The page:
When is it appropriate to use a hyphen when naming colors?

For instance Blue-green has a dash but Teal blue does not.

Is there some general English rule that applies?

  • In general compound words are very flexible in how they're spelt, whether that's with a space, a hyphen or nothing at all. I wouldn't worry about it! Mar 18 '14 at 9:09

Generally one uses a hyphen for compound adjectives where they precede the noun or noun clause which they describe.

For example, I would write 'A blue-green sea provided the background curtain to the open-air theatre'.

But I might equally say 'My favourite colour is blue green', and 'I love being in the open air'.

  • I'm not convinced. Your second example seems to use "open" to modify "air." If you really want to treat "open air" as a noun, then I'd prefer to see it hyphenated. Mar 18 '14 at 14:18
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    @CarlWitthoft Of course I am using 'open' to modify 'air'. In the second example 'air' is a noun. Would you have it that every time you use an adjective to qualify a noun that you hyphenate them? 'The suspect is a tall-man, with large-feet, a grey-beard, and blue-eyes'!
    – WS2
    Mar 18 '14 at 17:19
  • Yes, but in your second example, I still think "blue-green" is preferable because it's a single color, not a modified color. Mar 19 '14 at 14:12
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    @CarlWitthoft My old granny used to say 'Blue and green should never be seen, Unless there's something in-between'. So perhaps your idea of a hyphen is right. Personally I find it easier to say 'turquoise'.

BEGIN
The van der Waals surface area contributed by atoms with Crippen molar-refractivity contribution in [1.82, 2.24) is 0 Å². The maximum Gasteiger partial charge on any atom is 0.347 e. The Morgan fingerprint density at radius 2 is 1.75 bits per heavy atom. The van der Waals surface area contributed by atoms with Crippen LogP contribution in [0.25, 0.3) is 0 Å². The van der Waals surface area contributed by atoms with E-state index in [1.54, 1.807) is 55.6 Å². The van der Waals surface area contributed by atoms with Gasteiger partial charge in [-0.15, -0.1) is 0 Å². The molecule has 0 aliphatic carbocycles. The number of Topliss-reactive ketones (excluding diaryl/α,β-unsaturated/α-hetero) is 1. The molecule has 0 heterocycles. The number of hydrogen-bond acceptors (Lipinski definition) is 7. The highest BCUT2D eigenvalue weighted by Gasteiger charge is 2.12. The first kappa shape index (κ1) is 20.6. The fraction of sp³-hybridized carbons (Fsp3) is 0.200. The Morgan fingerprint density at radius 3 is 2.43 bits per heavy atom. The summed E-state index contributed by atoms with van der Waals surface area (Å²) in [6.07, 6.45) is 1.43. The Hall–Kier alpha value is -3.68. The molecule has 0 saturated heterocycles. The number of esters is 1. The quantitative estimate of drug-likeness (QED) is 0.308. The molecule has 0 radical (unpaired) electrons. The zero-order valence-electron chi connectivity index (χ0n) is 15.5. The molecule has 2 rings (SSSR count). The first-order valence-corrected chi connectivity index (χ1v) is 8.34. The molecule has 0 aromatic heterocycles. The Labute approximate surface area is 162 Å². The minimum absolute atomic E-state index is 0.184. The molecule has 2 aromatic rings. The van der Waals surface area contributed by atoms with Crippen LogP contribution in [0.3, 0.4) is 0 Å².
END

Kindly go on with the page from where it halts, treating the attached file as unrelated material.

– WS2
    Mar 19 '14 at 18:16

In blue-green there two distinct colors, so it's really a combination of blue and green, i.e., a bluish green. It's a compound adjective as in blue-green algae; can also be used as a noun for that shade of color. --> use hyphen.

In teal blue 'teal' is a particular shade of "moderate or dark bluish green to greenish blue", so it merely provides additional information on what kind of (shade of) blue, in the expression teal blue. Teal is the adjective and blue is the noun. --> no hyphen.

  • But what if it's a "teal-blue teacup" ? :-) . So you see it does depend on the full construction. (Yes I know I went off-topic, since my example is not naming a color but rather naming the color of an object) Mar 18 '14 at 12:57
  • @Carl It still works: 'teal blue teacup' not 'teal-blue teacup', like 'light blue', not 'light-blue'.
    – Kris
    Mar 19 '14 at 6:56
  • You certain? "teal" modifies "blue," not "teacup." Mar 19 '14 at 11:17
  • @Carl: I think in that example, the color is still "teal blue," but since it's an adjective phrase preceding a noun, it becomes hyphenated.
    – pandubear
    Mar 31 '14 at 9:07

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